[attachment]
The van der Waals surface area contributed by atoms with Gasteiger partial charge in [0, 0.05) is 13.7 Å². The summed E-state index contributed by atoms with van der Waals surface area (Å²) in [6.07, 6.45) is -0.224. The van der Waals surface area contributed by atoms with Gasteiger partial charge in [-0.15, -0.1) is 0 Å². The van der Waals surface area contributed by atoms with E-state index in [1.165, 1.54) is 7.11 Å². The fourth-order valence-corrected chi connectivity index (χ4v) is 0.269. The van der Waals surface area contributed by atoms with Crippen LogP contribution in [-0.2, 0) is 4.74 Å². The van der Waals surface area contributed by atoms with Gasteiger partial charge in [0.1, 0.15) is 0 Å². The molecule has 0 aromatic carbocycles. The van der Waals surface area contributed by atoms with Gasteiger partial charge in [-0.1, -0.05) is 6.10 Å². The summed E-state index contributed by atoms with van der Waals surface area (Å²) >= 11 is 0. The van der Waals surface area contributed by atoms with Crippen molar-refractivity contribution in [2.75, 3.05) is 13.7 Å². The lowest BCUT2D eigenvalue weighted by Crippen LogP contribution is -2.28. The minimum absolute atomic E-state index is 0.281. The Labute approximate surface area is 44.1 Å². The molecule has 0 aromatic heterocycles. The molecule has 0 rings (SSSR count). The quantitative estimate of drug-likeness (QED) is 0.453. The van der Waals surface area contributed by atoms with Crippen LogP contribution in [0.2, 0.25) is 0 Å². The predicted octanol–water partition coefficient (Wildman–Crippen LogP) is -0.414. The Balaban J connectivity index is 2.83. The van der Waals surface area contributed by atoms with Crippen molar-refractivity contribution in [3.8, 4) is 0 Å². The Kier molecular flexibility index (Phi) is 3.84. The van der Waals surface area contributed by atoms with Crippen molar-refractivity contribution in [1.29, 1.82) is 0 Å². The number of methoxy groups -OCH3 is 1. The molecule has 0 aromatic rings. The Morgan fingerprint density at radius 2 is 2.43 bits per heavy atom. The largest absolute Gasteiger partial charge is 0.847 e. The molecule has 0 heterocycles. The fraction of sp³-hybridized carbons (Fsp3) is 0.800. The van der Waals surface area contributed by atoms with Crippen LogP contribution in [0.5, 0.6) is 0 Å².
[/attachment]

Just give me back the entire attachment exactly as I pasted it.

The van der Waals surface area contributed by atoms with Gasteiger partial charge in [0, 0.05) is 13.7 Å². The summed E-state index contributed by atoms with van der Waals surface area (Å²) in [6.07, 6.45) is -0.224. The van der Waals surface area contributed by atoms with Gasteiger partial charge in [-0.15, -0.1) is 0 Å². The van der Waals surface area contributed by atoms with E-state index in [1.165, 1.54) is 7.11 Å². The fourth-order valence-corrected chi connectivity index (χ4v) is 0.269. The van der Waals surface area contributed by atoms with Crippen LogP contribution in [-0.2, 0) is 4.74 Å². The van der Waals surface area contributed by atoms with Gasteiger partial charge in [0.1, 0.15) is 0 Å². The molecule has 0 aromatic carbocycles. The van der Waals surface area contributed by atoms with Gasteiger partial charge in [-0.1, -0.05) is 6.10 Å². The summed E-state index contributed by atoms with van der Waals surface area (Å²) >= 11 is 0. The van der Waals surface area contributed by atoms with Crippen molar-refractivity contribution in [2.75, 3.05) is 13.7 Å². The lowest BCUT2D eigenvalue weighted by Crippen LogP contribution is -2.28. The minimum absolute atomic E-state index is 0.281. The Labute approximate surface area is 44.1 Å². The molecule has 0 aromatic heterocycles. The molecule has 0 rings (SSSR count). The quantitative estimate of drug-likeness (QED) is 0.453. The van der Waals surface area contributed by atoms with Crippen LogP contribution in [0.2, 0.25) is 0 Å². The predicted octanol–water partition coefficient (Wildman–Crippen LogP) is -0.414. The Balaban J connectivity index is 2.83. The van der Waals surface area contributed by atoms with Crippen molar-refractivity contribution in [3.8, 4) is 0 Å². The Kier molecular flexibility index (Phi) is 3.84. The van der Waals surface area contributed by atoms with Crippen molar-refractivity contribution in [1.29, 1.82) is 0 Å². The number of methoxy groups -OCH3 is 1. The molecule has 0 aromatic rings. The Morgan fingerprint density at radius 2 is 2.43 bits per heavy atom. The largest absolute Gasteiger partial charge is 0.847 e. The molecule has 0 heterocycles. The fraction of sp³-hybridized carbons (Fsp3) is 0.800. The van der Waals surface area contributed by atoms with Crippen LogP contribution in [0.5, 0.6) is 0 Å².